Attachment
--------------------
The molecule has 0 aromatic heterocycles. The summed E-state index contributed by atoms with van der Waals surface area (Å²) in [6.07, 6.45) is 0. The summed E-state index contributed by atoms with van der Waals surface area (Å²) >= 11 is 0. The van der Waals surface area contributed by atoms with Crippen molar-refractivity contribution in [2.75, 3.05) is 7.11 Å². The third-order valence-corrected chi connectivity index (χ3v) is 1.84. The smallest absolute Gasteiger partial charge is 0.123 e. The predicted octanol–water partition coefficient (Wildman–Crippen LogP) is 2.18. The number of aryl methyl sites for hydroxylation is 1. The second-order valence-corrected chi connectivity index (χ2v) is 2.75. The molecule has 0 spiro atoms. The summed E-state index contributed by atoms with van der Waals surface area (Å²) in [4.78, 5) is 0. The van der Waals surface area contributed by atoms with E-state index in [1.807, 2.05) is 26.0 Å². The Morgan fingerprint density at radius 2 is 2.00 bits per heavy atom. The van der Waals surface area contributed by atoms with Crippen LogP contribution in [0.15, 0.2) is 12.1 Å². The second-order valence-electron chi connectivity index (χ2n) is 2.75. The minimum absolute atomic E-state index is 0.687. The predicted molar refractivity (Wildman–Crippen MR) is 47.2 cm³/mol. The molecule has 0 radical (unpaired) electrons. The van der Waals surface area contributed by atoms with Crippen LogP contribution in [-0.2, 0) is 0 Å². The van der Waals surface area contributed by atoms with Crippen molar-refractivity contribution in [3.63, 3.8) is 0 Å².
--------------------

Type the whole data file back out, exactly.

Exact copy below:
The molecule has 0 aromatic heterocycles. The summed E-state index contributed by atoms with van der Waals surface area (Å²) in [6.07, 6.45) is 0. The summed E-state index contributed by atoms with van der Waals surface area (Å²) >= 11 is 0. The van der Waals surface area contributed by atoms with Crippen molar-refractivity contribution in [2.75, 3.05) is 7.11 Å². The third-order valence-corrected chi connectivity index (χ3v) is 1.84. The smallest absolute Gasteiger partial charge is 0.123 e. The predicted octanol–water partition coefficient (Wildman–Crippen LogP) is 2.18. The number of aryl methyl sites for hydroxylation is 1. The second-order valence-corrected chi connectivity index (χ2v) is 2.75. The molecule has 0 spiro atoms. The summed E-state index contributed by atoms with van der Waals surface area (Å²) in [4.78, 5) is 0. The van der Waals surface area contributed by atoms with E-state index in [1.807, 2.05) is 26.0 Å². The Morgan fingerprint density at radius 2 is 2.00 bits per heavy atom. The van der Waals surface area contributed by atoms with Crippen LogP contribution in [0.15, 0.2) is 12.1 Å². The second-order valence-electron chi connectivity index (χ2n) is 2.75. The minimum absolute atomic E-state index is 0.687. The predicted molar refractivity (Wildman–Crippen MR) is 47.2 cm³/mol. The molecule has 0 radical (unpaired) electrons. The van der Waals surface area contributed by atoms with Crippen LogP contribution in [-0.2, 0) is 0 Å². The van der Waals surface area contributed by atoms with Crippen molar-refractivity contribution in [3.63, 3.8) is 0 Å².